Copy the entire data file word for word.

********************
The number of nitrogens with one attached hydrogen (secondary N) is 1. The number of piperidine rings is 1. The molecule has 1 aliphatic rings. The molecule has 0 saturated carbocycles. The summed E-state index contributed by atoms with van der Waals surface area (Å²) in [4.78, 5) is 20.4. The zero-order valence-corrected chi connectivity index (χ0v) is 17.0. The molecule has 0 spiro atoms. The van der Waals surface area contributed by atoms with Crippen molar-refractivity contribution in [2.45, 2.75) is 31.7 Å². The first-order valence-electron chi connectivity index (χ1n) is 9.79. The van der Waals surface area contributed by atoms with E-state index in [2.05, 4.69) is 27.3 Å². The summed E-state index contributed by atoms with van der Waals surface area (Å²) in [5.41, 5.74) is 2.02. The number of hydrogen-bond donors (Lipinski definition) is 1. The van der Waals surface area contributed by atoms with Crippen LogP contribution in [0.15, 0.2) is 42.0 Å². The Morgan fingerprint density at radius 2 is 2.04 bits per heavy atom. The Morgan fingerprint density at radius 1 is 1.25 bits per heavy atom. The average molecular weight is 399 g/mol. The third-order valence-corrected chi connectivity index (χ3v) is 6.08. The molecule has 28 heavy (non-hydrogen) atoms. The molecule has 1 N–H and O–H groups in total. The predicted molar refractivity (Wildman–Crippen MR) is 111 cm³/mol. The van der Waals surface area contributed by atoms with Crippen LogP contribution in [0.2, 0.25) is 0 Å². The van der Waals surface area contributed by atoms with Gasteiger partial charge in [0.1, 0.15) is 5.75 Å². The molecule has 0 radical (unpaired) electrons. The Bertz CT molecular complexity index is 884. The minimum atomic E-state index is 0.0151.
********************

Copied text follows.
The number of nitrogens with one attached hydrogen (secondary N) is 1. The number of piperidine rings is 1. The molecule has 1 aliphatic rings. The molecule has 0 saturated carbocycles. The summed E-state index contributed by atoms with van der Waals surface area (Å²) in [4.78, 5) is 20.4. The zero-order valence-corrected chi connectivity index (χ0v) is 17.0. The molecule has 0 spiro atoms. The van der Waals surface area contributed by atoms with Crippen molar-refractivity contribution in [2.45, 2.75) is 31.7 Å². The first-order valence-electron chi connectivity index (χ1n) is 9.79. The van der Waals surface area contributed by atoms with E-state index in [2.05, 4.69) is 27.3 Å². The summed E-state index contributed by atoms with van der Waals surface area (Å²) in [5.41, 5.74) is 2.02. The number of hydrogen-bond donors (Lipinski definition) is 1. The van der Waals surface area contributed by atoms with Crippen LogP contribution in [0.15, 0.2) is 42.0 Å². The Morgan fingerprint density at radius 2 is 2.04 bits per heavy atom. The Morgan fingerprint density at radius 1 is 1.25 bits per heavy atom. The average molecular weight is 399 g/mol. The third-order valence-corrected chi connectivity index (χ3v) is 6.08. The molecule has 28 heavy (non-hydrogen) atoms. The molecule has 1 N–H and O–H groups in total. The predicted molar refractivity (Wildman–Crippen MR) is 111 cm³/mol. The van der Waals surface area contributed by atoms with Crippen LogP contribution in [0.2, 0.25) is 0 Å². The van der Waals surface area contributed by atoms with Gasteiger partial charge in [0.1, 0.15) is 5.75 Å². The molecule has 0 radical (unpaired) electrons. The Bertz CT molecular complexity index is 884. The minimum atomic E-state index is 0.0151.